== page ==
When I was a kid having a treat was stuff of Sunday afternoons. Sardines on toast & an extra parcel of sea coal on the fire. – you think I’m joking.
All sat in one small room, no TV, huddled round the grate, faces glowing, backs freezing, or so it seemed.
We used to collect the sea coal off the beach, long black glistening ribbons laid on the sand. Washed up, formed in ripples and solid waves as the tide retreated. Some times it was thick, inches deep, other times just a deceptive thin wisp, colouring the sand ebony, like veneer, not thick enough to scrape up.
We used to stuff it in to hessian sacks & wheel it home, hanging off the cross bar of your bike, chain grating full of sand, like some shrouded dead thing. A solid fat carboniferous slug. Feet numb, wellies full of water. I found a whale on the beach once, and a ship, a proper big tanker, laid on its side. I don’t think the tanker was actually lost, people knew where it was. A Copper told me to bugger off. But that’s all a different story.
It was always bloody freezing. I suppose the heavier seas, which eroded the marine coal seams, generally occurred in the winter months. We didn’t care it was free coal. We were always on the beach, whatever the weather.
Some times there would be heaps, mounds, of sprats, washed up knee deep. Stone dead. The gulls didn’t touch them, neither did we. Broken lobster pots, bits of crab and starfish. Loads of starfish – don’t touch they sting. Sardines out of a tin.
If we were lucky, ice cream ! We bought that off Chris Rea’s dad. He had a van – Rea’s Ices. David Coverdale was a local lad too.
Now when kids want a treat it’s £ 20 for Wagamama’s , money for the Flicks and a lift home. And not just on a Sunday.
We had next to nothing but it didn’t matter because there was no expectation in those days. You missed nothing because you’d never had it.
We DID have Rag & Bone men though. Real life Steptoes. Rickety old cart pulled by some knackered horse, loaded down with junk. They used to do their street rounds, shouting something unintelligible that sounded like “Rag bone”. Often with a filthy kid in tow. God knows what they did with all that garbage and bones. Nobody had a fridge to keep bones in. Why would you want bones ? Maybe they didn’t. We followed until we got bored. Nobody threw anything away in those days.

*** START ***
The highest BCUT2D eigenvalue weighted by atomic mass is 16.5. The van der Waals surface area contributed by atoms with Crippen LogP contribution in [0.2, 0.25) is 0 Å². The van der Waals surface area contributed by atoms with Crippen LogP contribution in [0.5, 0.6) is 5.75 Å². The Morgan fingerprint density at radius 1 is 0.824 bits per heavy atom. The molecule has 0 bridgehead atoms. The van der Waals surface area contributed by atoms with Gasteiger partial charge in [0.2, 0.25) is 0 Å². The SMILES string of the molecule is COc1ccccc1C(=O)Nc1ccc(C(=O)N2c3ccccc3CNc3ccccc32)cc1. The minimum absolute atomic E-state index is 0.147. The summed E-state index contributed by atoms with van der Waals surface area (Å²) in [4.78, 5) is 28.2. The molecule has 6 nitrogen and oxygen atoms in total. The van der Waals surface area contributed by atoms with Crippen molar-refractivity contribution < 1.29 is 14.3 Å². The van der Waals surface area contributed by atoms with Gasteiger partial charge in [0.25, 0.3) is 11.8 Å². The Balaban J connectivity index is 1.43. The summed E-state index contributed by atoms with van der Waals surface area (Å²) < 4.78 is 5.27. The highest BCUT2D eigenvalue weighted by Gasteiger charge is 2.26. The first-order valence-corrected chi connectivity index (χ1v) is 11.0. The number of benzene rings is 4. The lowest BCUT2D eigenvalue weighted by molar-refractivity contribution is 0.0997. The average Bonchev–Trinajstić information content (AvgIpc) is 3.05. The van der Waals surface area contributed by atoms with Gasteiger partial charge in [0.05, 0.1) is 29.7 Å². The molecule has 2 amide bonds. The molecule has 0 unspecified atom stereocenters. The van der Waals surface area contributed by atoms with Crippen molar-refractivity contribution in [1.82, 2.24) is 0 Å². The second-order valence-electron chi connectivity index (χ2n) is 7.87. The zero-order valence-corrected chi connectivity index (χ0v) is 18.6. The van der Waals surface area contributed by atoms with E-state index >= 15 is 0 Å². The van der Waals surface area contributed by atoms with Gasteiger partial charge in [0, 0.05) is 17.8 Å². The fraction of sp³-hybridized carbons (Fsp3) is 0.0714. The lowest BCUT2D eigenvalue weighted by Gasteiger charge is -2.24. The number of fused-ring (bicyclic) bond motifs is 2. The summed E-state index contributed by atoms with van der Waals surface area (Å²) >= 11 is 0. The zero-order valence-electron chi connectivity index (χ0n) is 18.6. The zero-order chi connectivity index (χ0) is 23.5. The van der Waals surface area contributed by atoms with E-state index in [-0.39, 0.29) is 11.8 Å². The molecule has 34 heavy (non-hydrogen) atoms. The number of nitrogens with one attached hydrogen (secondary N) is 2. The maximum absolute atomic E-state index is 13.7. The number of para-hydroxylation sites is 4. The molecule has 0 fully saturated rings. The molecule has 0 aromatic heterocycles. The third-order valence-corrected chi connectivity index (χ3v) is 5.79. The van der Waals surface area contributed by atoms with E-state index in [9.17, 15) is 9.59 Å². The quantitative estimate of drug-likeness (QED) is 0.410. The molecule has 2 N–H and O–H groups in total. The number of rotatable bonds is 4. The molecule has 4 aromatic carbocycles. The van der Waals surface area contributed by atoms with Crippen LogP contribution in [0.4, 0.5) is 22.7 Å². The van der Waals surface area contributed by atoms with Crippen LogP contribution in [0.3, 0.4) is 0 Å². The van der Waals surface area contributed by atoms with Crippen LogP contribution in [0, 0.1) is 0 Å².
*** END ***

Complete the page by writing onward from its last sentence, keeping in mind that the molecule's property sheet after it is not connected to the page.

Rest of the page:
Anything could be fixed, repaired, serviced, mended. That was Leo Fender’s ethos. Repair & replace, don’t renew the whole. You could do it yourself or check it in to the factory for an overhaul in the good old US of A. Like we knew about THAT !
I don’t think we ever saw a Gibson or a Fender. In those days it was all copies. Copies of things we didn’t know and had never seen, other than maybe a glimpse of Marc Bolan playing a Les Paul on TOTP. Watched through my mates front room window, face pressed to the glass, Mam going barmy – “I’ve told you, come away from there… anyway your tea’s ready”
We never had a telly. Not for any moral reason, it was just a money thing. No one had colour. Fender started all those guitar colours in the 60’s because of colour TV, so the story goes.
Les Paul – now that was just a wierd name for a guitar. We never knew that story. Some one was actually called Les Paul……. really ???
So we had these copies – Antoria, Columbus, Kay – the Woolie’s version not the USA stuff. They were crap, dreadful. No wonder it was SO hard to play anything. Bought second hand for maybe £ 45. That was a fortune then. Generous birthday contribution, two years of paper round money.
Terrible action, so high you could swing off it, never in tune. No electronic tuners then, just a tuning fork – which we never had. Strings that lasted a life time and were a tetanus risk. Kids with lock-jaw.
I can’t remember what they sounded like, often we didn’t know. It took forever to buy a guitar, never mind a bloody amp !
No tutors, no books, maybe some hand-me-down pages learning “Red River Valley” , “Clementine” or other dirge. We didn’t have Blues then, we just lived a modern day version without knowing.
We should have all been virtuosos by the age of 15 with experience like that.
Progress – now we have Squier guitars and many other makes, affordable, all effortlessly playable. Tuners, Garageband, Apps, tuning apps, chord apps, practice amps, Youtube, a billion on-line free lessons. Set up for the price of a night out.
Leo & Les would be most pleased. This is progress, some things do get better.
I still like sardines on toast and think central heating’s amazing. MERRY CHRISTMAS